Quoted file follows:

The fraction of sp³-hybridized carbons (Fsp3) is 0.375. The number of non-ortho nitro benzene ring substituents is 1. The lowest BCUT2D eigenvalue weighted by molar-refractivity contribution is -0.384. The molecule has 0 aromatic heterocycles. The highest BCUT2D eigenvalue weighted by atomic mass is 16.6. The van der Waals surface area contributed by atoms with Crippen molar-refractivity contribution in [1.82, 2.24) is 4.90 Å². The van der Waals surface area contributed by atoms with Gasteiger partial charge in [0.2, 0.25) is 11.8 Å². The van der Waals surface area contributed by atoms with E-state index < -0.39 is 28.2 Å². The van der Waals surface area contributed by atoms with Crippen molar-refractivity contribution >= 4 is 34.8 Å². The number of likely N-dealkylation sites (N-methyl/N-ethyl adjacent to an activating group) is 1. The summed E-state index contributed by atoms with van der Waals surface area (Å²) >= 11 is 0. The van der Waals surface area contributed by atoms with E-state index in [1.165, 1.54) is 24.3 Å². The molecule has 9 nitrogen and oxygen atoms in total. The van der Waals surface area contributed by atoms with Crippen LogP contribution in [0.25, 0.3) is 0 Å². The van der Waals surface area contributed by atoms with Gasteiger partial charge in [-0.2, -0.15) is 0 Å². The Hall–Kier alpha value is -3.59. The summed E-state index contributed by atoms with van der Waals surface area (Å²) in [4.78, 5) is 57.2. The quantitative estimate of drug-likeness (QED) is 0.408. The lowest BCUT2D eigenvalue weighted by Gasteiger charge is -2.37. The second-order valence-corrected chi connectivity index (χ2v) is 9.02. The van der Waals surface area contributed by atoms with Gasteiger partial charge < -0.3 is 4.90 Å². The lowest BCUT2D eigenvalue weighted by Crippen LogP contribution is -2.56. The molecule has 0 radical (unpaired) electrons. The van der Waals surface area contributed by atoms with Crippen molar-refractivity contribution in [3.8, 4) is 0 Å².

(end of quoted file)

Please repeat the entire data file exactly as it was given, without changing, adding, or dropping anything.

The fraction of sp³-hybridized carbons (Fsp3) is 0.375. The number of non-ortho nitro benzene ring substituents is 1. The lowest BCUT2D eigenvalue weighted by molar-refractivity contribution is -0.384. The molecule has 0 aromatic heterocycles. The highest BCUT2D eigenvalue weighted by atomic mass is 16.6. The van der Waals surface area contributed by atoms with Crippen molar-refractivity contribution in [1.82, 2.24) is 4.90 Å². The van der Waals surface area contributed by atoms with Gasteiger partial charge in [0.2, 0.25) is 11.8 Å². The van der Waals surface area contributed by atoms with E-state index < -0.39 is 28.2 Å². The van der Waals surface area contributed by atoms with Crippen molar-refractivity contribution >= 4 is 34.8 Å². The number of likely N-dealkylation sites (N-methyl/N-ethyl adjacent to an activating group) is 1. The summed E-state index contributed by atoms with van der Waals surface area (Å²) >= 11 is 0. The van der Waals surface area contributed by atoms with E-state index in [1.165, 1.54) is 24.3 Å². The molecule has 9 nitrogen and oxygen atoms in total. The van der Waals surface area contributed by atoms with Crippen LogP contribution in [0.25, 0.3) is 0 Å². The van der Waals surface area contributed by atoms with Gasteiger partial charge in [-0.2, -0.15) is 0 Å². The Hall–Kier alpha value is -3.59. The summed E-state index contributed by atoms with van der Waals surface area (Å²) in [4.78, 5) is 57.2. The quantitative estimate of drug-likeness (QED) is 0.408. The lowest BCUT2D eigenvalue weighted by Gasteiger charge is -2.37. The second-order valence-corrected chi connectivity index (χ2v) is 9.02. The van der Waals surface area contributed by atoms with Gasteiger partial charge < -0.3 is 4.90 Å². The lowest BCUT2D eigenvalue weighted by Crippen LogP contribution is -2.56. The molecule has 0 radical (unpaired) electrons. The van der Waals surface area contributed by atoms with Crippen molar-refractivity contribution in [3.8, 4) is 0 Å².